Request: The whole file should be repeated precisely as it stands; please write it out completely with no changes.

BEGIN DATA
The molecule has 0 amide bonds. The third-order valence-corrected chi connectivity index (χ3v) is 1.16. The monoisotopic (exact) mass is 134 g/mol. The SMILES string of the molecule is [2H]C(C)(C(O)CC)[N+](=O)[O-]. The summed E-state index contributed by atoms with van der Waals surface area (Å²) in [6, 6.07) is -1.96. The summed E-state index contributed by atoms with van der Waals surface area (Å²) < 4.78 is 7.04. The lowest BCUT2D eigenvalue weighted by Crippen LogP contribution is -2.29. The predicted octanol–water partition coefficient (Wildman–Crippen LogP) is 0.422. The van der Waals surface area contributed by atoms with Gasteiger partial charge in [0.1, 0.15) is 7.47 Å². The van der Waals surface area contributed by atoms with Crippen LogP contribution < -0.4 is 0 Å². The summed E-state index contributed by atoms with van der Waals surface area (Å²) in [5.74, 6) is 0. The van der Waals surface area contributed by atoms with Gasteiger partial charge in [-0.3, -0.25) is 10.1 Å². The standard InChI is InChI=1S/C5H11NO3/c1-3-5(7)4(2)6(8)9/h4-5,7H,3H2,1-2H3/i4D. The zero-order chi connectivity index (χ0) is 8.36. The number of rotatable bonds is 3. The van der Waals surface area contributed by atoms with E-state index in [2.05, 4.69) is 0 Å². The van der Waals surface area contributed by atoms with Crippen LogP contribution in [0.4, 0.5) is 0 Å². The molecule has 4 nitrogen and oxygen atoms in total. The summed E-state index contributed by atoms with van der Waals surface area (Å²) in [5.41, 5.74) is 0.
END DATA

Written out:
The molecule has 0 amide bonds. The third-order valence-corrected chi connectivity index (χ3v) is 1.16. The monoisotopic (exact) mass is 134 g/mol. The SMILES string of the molecule is [2H]C(C)(C(O)CC)[N+](=O)[O-]. The summed E-state index contributed by atoms with van der Waals surface area (Å²) in [6, 6.07) is -1.96. The summed E-state index contributed by atoms with van der Waals surface area (Å²) < 4.78 is 7.04. The lowest BCUT2D eigenvalue weighted by Crippen LogP contribution is -2.29. The predicted octanol–water partition coefficient (Wildman–Crippen LogP) is 0.422. The van der Waals surface area contributed by atoms with Gasteiger partial charge in [0.1, 0.15) is 7.47 Å². The van der Waals surface area contributed by atoms with Crippen LogP contribution < -0.4 is 0 Å². The summed E-state index contributed by atoms with van der Waals surface area (Å²) in [5.74, 6) is 0. The van der Waals surface area contributed by atoms with Gasteiger partial charge in [-0.3, -0.25) is 10.1 Å². The standard InChI is InChI=1S/C5H11NO3/c1-3-5(7)4(2)6(8)9/h4-5,7H,3H2,1-2H3/i4D. The zero-order chi connectivity index (χ0) is 8.36. The number of rotatable bonds is 3. The van der Waals surface area contributed by atoms with E-state index in [2.05, 4.69) is 0 Å². The van der Waals surface area contributed by atoms with Crippen LogP contribution in [0.4, 0.5) is 0 Å². The molecule has 4 nitrogen and oxygen atoms in total. The summed E-state index contributed by atoms with van der Waals surface area (Å²) in [5.41, 5.74) is 0.